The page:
Having a bad back is one of the worst things in the world, isn’t it? It can affect absolutely everything – from walking around, to sitting, and sleeping. How to sleep with lower back pain is a question that nags many of us. If you are currently suffering, read on for our best tips (and lots of sympathy!)
How To Sleep With Lower Back Pain?
If your back is hurting, it may cause you problems sleeping. Never fear, there are some things that can help you drift off despite the pain!
- Try the foetal position. Curling up on your side can lessen the strain on your lower back and help you to fall asleep.
- Place a pillow between your knees. Lying on your side with a pillow between your knees will help your back, and your sleep.
- Lie on your back with a pillow under your knees. Lifting your legs slightly like this will take some of the strain off your lower back area.
- Sleep reclined. Lifting the top half of yourself slightly will ease the pressure on your sore back, and you should be able to sleep.
- If you are a front sleeper, place a pillow underneath your pelvis. This will prevent your back “sinking” and causing more pain.
- Take painkillers. Although this is not recommended as a long term solution, taking the edge off the pain with over the counter painkillers can help you get some rest.
Sleeping when you have back pain can be hard – but you need to sleep in order to heal your body faster! Do whatever you can to get comfy enough to doze off.
What Position Is Best For Lower Back Pain?
Arguably, the best position to sleep in is whatever position allows you to sleep with the least amount of pain!
However, studies have show the best way to sleep if you are suffering with lower back pain, to best support the spine and allow you to sleep.
Sleeping on your side, with knees bent slightly is the best way to sleep when you are experiencing lower back pain.
This position puts the least amount of stress on the lumbar spine, and allows you to get some rest and (hopefully) a good night’s sleep.
Many people find that putting a pillow between the knees helps to improve this position still further, as this lessens the amount of pressure on the sore area.
Sleep and back pain are a tricky combination – pain makes it hard to sleep, and not getting enough sleep can contribute to even more pain!
If you can find a way to get some sleep while still doing the best for your bad back, you will find that the pain goes away much sooner.
Should I Rest In Bed If I Have Lower Back Pain?
Although your first instinct when you have back pain is probably to hobble to bed and stay there, this might not actually be the best plan.
Lying around, although it may seem preferable to doing lots of running around when you have a bad back, is not actually going to do you much good!
Keeping moving where possible, including gently stretching your back muscles, is the best way to heal the fastest.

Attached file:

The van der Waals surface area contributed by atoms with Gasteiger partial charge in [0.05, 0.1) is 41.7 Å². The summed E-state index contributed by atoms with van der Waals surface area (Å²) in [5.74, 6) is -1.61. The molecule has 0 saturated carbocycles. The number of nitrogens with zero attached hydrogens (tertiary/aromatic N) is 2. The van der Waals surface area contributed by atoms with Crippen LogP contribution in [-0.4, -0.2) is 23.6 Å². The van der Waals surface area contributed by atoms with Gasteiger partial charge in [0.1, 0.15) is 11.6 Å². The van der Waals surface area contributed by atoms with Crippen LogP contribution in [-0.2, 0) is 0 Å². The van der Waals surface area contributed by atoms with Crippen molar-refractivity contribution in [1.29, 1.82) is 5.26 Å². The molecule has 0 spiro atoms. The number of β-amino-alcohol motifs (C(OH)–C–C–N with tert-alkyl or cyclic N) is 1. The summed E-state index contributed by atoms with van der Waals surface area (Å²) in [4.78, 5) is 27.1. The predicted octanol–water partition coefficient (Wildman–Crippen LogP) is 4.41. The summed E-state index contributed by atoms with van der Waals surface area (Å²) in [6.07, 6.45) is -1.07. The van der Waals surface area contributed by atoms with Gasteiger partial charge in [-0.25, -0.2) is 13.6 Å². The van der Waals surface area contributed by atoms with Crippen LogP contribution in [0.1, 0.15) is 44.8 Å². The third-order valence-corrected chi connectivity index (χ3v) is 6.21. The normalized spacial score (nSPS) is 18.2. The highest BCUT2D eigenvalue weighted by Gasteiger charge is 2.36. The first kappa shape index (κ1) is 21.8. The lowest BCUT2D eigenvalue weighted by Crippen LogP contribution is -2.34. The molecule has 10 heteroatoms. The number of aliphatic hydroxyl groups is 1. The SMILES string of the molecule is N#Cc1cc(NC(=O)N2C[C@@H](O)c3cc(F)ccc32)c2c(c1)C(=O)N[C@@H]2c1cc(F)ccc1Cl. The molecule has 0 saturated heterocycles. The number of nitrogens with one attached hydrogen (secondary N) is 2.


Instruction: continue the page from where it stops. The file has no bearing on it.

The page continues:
Total bed rest might actually hinder your recovery in the long term, as the muscles can seize up and you may find it harder to get moving again.
Your muscles and connective tissues will heal up faster and more efficiently if you keep yourself moving, even just a gentle walk around the block.
You can also try some yoga or pilates – both are gentle exercise, which are very good for anything back-related.
This article explains a little more about how good yoga is for back pain.
How Can I Get Immediate Relief From Lower Back Pain?
Because back pain can be so horrible, generally people will do anything they can to make it go away as fast as possible! Here’s a few ideas for you:
- Take painkillers. Taking Ibuprofen or Paracetamol is fine to do if you have back pain; they may not take it all away, but it can give you some relief.
- Have a hot bath. Relaxing in warm water can help to remove back pain, especially if the muscles are spasming and you can’t get any relief.
- Lie on your back, with your knees up and your arms stretched out. Drop your arms to the left and turn your head to the right. Hold the pose for a minute, then swap sides.
- Lie on your back with your toes pointing up, then slowly bed one knee and pull your leg up to your chest. Hold for 30 seconds, then repeat with the other leg.
- Apply an ice pack to the area. If your pain is caused by a bump or an injury, reducing the inflammation can go a long way towards reducing the pain.
How Long Does Lower Back Pain Take To Heal?
There are two types of lower back pain: acute and chronic. Acute is when you have your pain for a few days or weeks, while chronic means back pain that goes on for 12 weeks or more.
How long your pain will last depends on the reason for your back pain – if it is a strained muscle, it shouldn’t take too long.
If your back is sore because you have had a serious injury, recovery time will likely be much longer.
Sometimes, depending on the reason, back pain can go away for a little while then come back – your best bet is to make an appointment with your healthcare professional to see if anything can be done.
Lower back pain can be debilitating, especially if it interferes with your sleep and stops you from getting a good night’s rest.
Hopefully now that you have some better ideas on how to sleep with lower back pain, you can find some relief – and some good shuteye!